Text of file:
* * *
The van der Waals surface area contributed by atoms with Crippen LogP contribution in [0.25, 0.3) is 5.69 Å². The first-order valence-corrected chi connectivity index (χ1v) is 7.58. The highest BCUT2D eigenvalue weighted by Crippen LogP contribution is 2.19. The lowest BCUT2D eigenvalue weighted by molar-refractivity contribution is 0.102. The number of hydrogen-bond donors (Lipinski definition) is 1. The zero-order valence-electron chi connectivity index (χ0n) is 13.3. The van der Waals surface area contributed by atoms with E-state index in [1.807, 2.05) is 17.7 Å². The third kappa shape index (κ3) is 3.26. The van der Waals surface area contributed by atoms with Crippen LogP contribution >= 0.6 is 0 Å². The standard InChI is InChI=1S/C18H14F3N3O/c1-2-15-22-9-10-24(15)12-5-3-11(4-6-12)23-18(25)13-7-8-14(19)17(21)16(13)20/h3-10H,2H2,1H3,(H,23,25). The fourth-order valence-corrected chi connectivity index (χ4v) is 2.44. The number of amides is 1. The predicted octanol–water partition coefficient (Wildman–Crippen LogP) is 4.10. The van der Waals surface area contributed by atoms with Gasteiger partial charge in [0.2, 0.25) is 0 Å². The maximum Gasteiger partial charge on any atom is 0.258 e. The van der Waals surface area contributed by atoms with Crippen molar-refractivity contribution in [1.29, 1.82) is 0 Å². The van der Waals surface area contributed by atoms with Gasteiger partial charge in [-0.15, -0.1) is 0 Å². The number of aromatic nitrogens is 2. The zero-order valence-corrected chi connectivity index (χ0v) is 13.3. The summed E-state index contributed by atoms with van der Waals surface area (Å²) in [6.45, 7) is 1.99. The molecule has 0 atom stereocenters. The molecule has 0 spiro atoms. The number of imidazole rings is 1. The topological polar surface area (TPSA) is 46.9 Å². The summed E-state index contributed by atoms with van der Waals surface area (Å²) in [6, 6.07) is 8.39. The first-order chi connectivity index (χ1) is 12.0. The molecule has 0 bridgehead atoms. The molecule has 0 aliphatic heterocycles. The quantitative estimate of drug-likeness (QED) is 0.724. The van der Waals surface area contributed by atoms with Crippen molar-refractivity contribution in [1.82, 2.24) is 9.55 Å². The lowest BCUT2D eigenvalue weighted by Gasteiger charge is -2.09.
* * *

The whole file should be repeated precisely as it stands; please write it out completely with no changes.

The van der Waals surface area contributed by atoms with Crippen LogP contribution in [0.25, 0.3) is 5.69 Å². The first-order valence-corrected chi connectivity index (χ1v) is 7.58. The highest BCUT2D eigenvalue weighted by Crippen LogP contribution is 2.19. The lowest BCUT2D eigenvalue weighted by molar-refractivity contribution is 0.102. The number of hydrogen-bond donors (Lipinski definition) is 1. The zero-order valence-electron chi connectivity index (χ0n) is 13.3. The van der Waals surface area contributed by atoms with E-state index in [1.807, 2.05) is 17.7 Å². The third kappa shape index (κ3) is 3.26. The van der Waals surface area contributed by atoms with Crippen LogP contribution >= 0.6 is 0 Å². The standard InChI is InChI=1S/C18H14F3N3O/c1-2-15-22-9-10-24(15)12-5-3-11(4-6-12)23-18(25)13-7-8-14(19)17(21)16(13)20/h3-10H,2H2,1H3,(H,23,25). The fourth-order valence-corrected chi connectivity index (χ4v) is 2.44. The number of amides is 1. The predicted octanol–water partition coefficient (Wildman–Crippen LogP) is 4.10. The van der Waals surface area contributed by atoms with Gasteiger partial charge in [0.2, 0.25) is 0 Å². The maximum Gasteiger partial charge on any atom is 0.258 e. The van der Waals surface area contributed by atoms with Crippen molar-refractivity contribution in [1.29, 1.82) is 0 Å². The van der Waals surface area contributed by atoms with Gasteiger partial charge in [-0.15, -0.1) is 0 Å². The number of aromatic nitrogens is 2. The zero-order valence-corrected chi connectivity index (χ0v) is 13.3. The summed E-state index contributed by atoms with van der Waals surface area (Å²) in [6.45, 7) is 1.99. The molecule has 0 atom stereocenters. The molecule has 0 spiro atoms. The number of imidazole rings is 1. The topological polar surface area (TPSA) is 46.9 Å². The summed E-state index contributed by atoms with van der Waals surface area (Å²) in [6, 6.07) is 8.39. The first-order chi connectivity index (χ1) is 12.0. The molecule has 0 bridgehead atoms. The molecule has 0 aliphatic heterocycles. The quantitative estimate of drug-likeness (QED) is 0.724. The van der Waals surface area contributed by atoms with Crippen molar-refractivity contribution in [1.82, 2.24) is 9.55 Å². The lowest BCUT2D eigenvalue weighted by Gasteiger charge is -2.09.